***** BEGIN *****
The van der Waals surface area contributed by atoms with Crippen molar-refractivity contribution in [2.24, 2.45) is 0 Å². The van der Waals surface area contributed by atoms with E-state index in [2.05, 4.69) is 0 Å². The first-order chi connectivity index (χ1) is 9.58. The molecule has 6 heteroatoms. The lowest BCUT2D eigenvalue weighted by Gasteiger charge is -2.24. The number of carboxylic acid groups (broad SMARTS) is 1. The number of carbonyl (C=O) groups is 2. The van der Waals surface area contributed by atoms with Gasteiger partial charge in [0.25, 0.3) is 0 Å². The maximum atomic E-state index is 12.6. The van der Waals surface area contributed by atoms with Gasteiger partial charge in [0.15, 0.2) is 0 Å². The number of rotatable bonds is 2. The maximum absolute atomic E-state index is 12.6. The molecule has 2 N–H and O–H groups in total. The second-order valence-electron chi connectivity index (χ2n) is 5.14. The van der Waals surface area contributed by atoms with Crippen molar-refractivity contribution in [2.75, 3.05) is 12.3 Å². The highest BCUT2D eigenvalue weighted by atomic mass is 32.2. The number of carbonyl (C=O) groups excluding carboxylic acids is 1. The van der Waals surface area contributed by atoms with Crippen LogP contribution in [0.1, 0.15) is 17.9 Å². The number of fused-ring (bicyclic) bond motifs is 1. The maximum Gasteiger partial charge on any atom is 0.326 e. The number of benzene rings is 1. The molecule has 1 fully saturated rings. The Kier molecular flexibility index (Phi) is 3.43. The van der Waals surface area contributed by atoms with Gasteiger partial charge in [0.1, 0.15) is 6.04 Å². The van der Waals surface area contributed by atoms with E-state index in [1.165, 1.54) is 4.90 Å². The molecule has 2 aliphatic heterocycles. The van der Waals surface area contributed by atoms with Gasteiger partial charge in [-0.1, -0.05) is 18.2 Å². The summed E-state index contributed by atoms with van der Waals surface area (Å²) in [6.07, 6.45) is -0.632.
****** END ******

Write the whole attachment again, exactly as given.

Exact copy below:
The van der Waals surface area contributed by atoms with Crippen molar-refractivity contribution in [2.24, 2.45) is 0 Å². The van der Waals surface area contributed by atoms with E-state index in [2.05, 4.69) is 0 Å². The first-order chi connectivity index (χ1) is 9.58. The molecule has 6 heteroatoms. The lowest BCUT2D eigenvalue weighted by Gasteiger charge is -2.24. The number of carboxylic acid groups (broad SMARTS) is 1. The number of carbonyl (C=O) groups is 2. The van der Waals surface area contributed by atoms with Gasteiger partial charge in [0.25, 0.3) is 0 Å². The maximum atomic E-state index is 12.6. The van der Waals surface area contributed by atoms with Gasteiger partial charge in [0.15, 0.2) is 0 Å². The number of rotatable bonds is 2. The maximum absolute atomic E-state index is 12.6. The molecule has 2 N–H and O–H groups in total. The second-order valence-electron chi connectivity index (χ2n) is 5.14. The van der Waals surface area contributed by atoms with Crippen molar-refractivity contribution in [2.75, 3.05) is 12.3 Å². The highest BCUT2D eigenvalue weighted by atomic mass is 32.2. The number of carbonyl (C=O) groups excluding carboxylic acids is 1. The van der Waals surface area contributed by atoms with Crippen LogP contribution in [0.1, 0.15) is 17.9 Å². The number of fused-ring (bicyclic) bond motifs is 1. The maximum Gasteiger partial charge on any atom is 0.326 e. The number of benzene rings is 1. The molecule has 1 fully saturated rings. The Kier molecular flexibility index (Phi) is 3.43. The van der Waals surface area contributed by atoms with Gasteiger partial charge in [0.1, 0.15) is 6.04 Å². The van der Waals surface area contributed by atoms with E-state index in [1.165, 1.54) is 4.90 Å². The molecule has 2 aliphatic heterocycles. The van der Waals surface area contributed by atoms with Gasteiger partial charge in [-0.1, -0.05) is 18.2 Å². The summed E-state index contributed by atoms with van der Waals surface area (Å²) in [6.07, 6.45) is -0.632.